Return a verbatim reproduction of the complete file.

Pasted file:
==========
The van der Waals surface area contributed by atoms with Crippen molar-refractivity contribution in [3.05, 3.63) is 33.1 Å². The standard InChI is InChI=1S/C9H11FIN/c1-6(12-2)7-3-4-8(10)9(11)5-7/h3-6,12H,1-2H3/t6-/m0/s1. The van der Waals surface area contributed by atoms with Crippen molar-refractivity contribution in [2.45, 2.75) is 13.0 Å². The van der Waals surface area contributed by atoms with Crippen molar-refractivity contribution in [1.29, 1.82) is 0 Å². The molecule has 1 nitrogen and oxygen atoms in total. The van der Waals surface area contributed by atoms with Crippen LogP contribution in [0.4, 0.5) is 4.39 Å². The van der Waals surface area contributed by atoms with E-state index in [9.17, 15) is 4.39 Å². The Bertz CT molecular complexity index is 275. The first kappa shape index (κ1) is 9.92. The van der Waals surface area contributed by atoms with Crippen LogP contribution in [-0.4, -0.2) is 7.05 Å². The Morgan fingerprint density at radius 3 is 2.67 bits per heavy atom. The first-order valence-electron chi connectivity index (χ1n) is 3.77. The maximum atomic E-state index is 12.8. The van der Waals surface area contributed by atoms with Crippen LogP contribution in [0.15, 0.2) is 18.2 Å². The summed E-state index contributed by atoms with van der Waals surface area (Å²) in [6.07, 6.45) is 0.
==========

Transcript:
The van der Waals surface area contributed by atoms with Crippen molar-refractivity contribution in [3.05, 3.63) is 33.1 Å². The standard InChI is InChI=1S/C9H11FIN/c1-6(12-2)7-3-4-8(10)9(11)5-7/h3-6,12H,1-2H3/t6-/m0/s1. The van der Waals surface area contributed by atoms with Crippen molar-refractivity contribution in [2.45, 2.75) is 13.0 Å². The van der Waals surface area contributed by atoms with Crippen molar-refractivity contribution in [1.29, 1.82) is 0 Å². The molecule has 1 nitrogen and oxygen atoms in total. The van der Waals surface area contributed by atoms with Crippen LogP contribution in [0.4, 0.5) is 4.39 Å². The van der Waals surface area contributed by atoms with E-state index in [9.17, 15) is 4.39 Å². The Bertz CT molecular complexity index is 275. The first kappa shape index (κ1) is 9.92. The van der Waals surface area contributed by atoms with Crippen LogP contribution in [-0.4, -0.2) is 7.05 Å². The Morgan fingerprint density at radius 3 is 2.67 bits per heavy atom. The first-order valence-electron chi connectivity index (χ1n) is 3.77. The maximum atomic E-state index is 12.8. The van der Waals surface area contributed by atoms with Crippen LogP contribution in [0.15, 0.2) is 18.2 Å². The summed E-state index contributed by atoms with van der Waals surface area (Å²) in [6.07, 6.45) is 0.